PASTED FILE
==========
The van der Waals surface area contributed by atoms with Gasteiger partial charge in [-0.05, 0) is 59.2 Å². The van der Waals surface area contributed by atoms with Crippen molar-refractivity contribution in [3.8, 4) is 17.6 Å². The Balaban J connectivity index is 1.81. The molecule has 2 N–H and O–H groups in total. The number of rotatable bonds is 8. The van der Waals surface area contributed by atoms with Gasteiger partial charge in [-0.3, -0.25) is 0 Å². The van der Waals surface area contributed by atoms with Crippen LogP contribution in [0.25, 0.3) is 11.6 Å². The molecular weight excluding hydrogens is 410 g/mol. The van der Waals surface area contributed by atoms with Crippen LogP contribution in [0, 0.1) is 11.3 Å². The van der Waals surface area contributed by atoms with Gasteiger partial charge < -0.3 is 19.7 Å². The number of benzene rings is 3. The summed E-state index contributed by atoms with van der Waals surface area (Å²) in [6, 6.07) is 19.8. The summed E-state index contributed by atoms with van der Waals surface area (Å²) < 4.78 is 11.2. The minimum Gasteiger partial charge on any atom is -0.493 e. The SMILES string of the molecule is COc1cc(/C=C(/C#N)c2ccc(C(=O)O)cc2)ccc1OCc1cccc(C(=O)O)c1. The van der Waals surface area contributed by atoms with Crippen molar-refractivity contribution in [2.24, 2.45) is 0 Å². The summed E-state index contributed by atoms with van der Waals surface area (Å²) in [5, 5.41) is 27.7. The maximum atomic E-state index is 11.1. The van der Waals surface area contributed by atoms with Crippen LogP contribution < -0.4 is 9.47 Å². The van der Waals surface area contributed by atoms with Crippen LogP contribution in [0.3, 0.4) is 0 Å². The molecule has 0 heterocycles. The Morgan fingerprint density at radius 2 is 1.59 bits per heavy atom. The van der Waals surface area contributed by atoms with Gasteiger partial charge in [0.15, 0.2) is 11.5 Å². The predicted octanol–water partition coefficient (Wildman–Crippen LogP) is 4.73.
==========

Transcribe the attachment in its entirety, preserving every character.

The van der Waals surface area contributed by atoms with Gasteiger partial charge in [-0.05, 0) is 59.2 Å². The van der Waals surface area contributed by atoms with Crippen molar-refractivity contribution in [3.8, 4) is 17.6 Å². The Balaban J connectivity index is 1.81. The molecule has 2 N–H and O–H groups in total. The number of rotatable bonds is 8. The van der Waals surface area contributed by atoms with Gasteiger partial charge in [-0.3, -0.25) is 0 Å². The van der Waals surface area contributed by atoms with Crippen LogP contribution in [0.25, 0.3) is 11.6 Å². The molecular weight excluding hydrogens is 410 g/mol. The van der Waals surface area contributed by atoms with Crippen LogP contribution in [0, 0.1) is 11.3 Å². The van der Waals surface area contributed by atoms with Gasteiger partial charge < -0.3 is 19.7 Å². The number of benzene rings is 3. The summed E-state index contributed by atoms with van der Waals surface area (Å²) in [6, 6.07) is 19.8. The summed E-state index contributed by atoms with van der Waals surface area (Å²) < 4.78 is 11.2. The minimum Gasteiger partial charge on any atom is -0.493 e. The SMILES string of the molecule is COc1cc(/C=C(/C#N)c2ccc(C(=O)O)cc2)ccc1OCc1cccc(C(=O)O)c1. The van der Waals surface area contributed by atoms with Crippen molar-refractivity contribution in [2.24, 2.45) is 0 Å². The summed E-state index contributed by atoms with van der Waals surface area (Å²) in [5, 5.41) is 27.7. The maximum atomic E-state index is 11.1. The van der Waals surface area contributed by atoms with Crippen LogP contribution < -0.4 is 9.47 Å². The van der Waals surface area contributed by atoms with Crippen LogP contribution in [0.3, 0.4) is 0 Å². The molecule has 0 heterocycles. The Morgan fingerprint density at radius 2 is 1.59 bits per heavy atom. The van der Waals surface area contributed by atoms with Gasteiger partial charge in [0.15, 0.2) is 11.5 Å². The predicted octanol–water partition coefficient (Wildman–Crippen LogP) is 4.73.